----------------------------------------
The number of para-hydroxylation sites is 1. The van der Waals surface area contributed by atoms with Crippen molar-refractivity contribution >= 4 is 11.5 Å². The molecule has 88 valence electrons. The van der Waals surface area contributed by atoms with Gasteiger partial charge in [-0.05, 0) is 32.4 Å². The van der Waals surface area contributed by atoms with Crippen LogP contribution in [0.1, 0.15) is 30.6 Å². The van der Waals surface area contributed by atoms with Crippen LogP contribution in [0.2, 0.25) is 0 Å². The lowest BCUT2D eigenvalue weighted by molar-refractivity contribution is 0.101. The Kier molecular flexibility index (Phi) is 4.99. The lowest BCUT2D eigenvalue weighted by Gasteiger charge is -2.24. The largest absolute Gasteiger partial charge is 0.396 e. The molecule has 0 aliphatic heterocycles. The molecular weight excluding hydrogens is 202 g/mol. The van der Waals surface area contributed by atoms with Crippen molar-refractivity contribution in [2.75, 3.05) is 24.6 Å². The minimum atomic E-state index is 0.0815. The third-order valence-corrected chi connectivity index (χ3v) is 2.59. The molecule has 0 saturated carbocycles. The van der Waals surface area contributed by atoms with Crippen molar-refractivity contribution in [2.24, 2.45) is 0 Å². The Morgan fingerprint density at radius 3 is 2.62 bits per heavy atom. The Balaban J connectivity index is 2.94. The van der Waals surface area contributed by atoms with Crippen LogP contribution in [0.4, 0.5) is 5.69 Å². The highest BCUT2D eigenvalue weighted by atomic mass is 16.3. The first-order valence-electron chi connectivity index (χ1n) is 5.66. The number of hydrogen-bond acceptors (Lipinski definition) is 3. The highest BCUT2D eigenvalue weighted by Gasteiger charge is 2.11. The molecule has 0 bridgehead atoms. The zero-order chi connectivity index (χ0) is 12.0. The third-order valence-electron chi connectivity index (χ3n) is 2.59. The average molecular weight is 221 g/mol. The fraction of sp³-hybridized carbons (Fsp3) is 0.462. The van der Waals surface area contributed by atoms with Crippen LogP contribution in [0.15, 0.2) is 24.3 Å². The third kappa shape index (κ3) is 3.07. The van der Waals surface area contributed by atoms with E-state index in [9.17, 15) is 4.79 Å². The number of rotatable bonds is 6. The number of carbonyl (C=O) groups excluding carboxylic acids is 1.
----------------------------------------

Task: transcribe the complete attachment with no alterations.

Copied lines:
The number of para-hydroxylation sites is 1. The van der Waals surface area contributed by atoms with Crippen molar-refractivity contribution >= 4 is 11.5 Å². The molecule has 88 valence electrons. The van der Waals surface area contributed by atoms with Gasteiger partial charge in [-0.05, 0) is 32.4 Å². The van der Waals surface area contributed by atoms with Crippen LogP contribution in [0.1, 0.15) is 30.6 Å². The van der Waals surface area contributed by atoms with Crippen LogP contribution in [0.2, 0.25) is 0 Å². The lowest BCUT2D eigenvalue weighted by molar-refractivity contribution is 0.101. The Kier molecular flexibility index (Phi) is 4.99. The lowest BCUT2D eigenvalue weighted by Gasteiger charge is -2.24. The largest absolute Gasteiger partial charge is 0.396 e. The molecule has 0 aliphatic heterocycles. The molecular weight excluding hydrogens is 202 g/mol. The van der Waals surface area contributed by atoms with Crippen molar-refractivity contribution in [2.75, 3.05) is 24.6 Å². The minimum atomic E-state index is 0.0815. The third-order valence-corrected chi connectivity index (χ3v) is 2.59. The molecule has 0 saturated carbocycles. The van der Waals surface area contributed by atoms with Crippen molar-refractivity contribution in [2.24, 2.45) is 0 Å². The Morgan fingerprint density at radius 3 is 2.62 bits per heavy atom. The Balaban J connectivity index is 2.94. The van der Waals surface area contributed by atoms with Crippen LogP contribution in [0.4, 0.5) is 5.69 Å². The highest BCUT2D eigenvalue weighted by atomic mass is 16.3. The first-order valence-electron chi connectivity index (χ1n) is 5.66. The number of hydrogen-bond acceptors (Lipinski definition) is 3. The highest BCUT2D eigenvalue weighted by Gasteiger charge is 2.11. The molecule has 0 bridgehead atoms. The zero-order chi connectivity index (χ0) is 12.0. The third-order valence-electron chi connectivity index (χ3n) is 2.59. The average molecular weight is 221 g/mol. The fraction of sp³-hybridized carbons (Fsp3) is 0.462. The van der Waals surface area contributed by atoms with Crippen LogP contribution in [0.15, 0.2) is 24.3 Å². The third kappa shape index (κ3) is 3.07. The van der Waals surface area contributed by atoms with E-state index in [9.17, 15) is 4.79 Å². The number of rotatable bonds is 6. The number of carbonyl (C=O) groups excluding carboxylic acids is 1.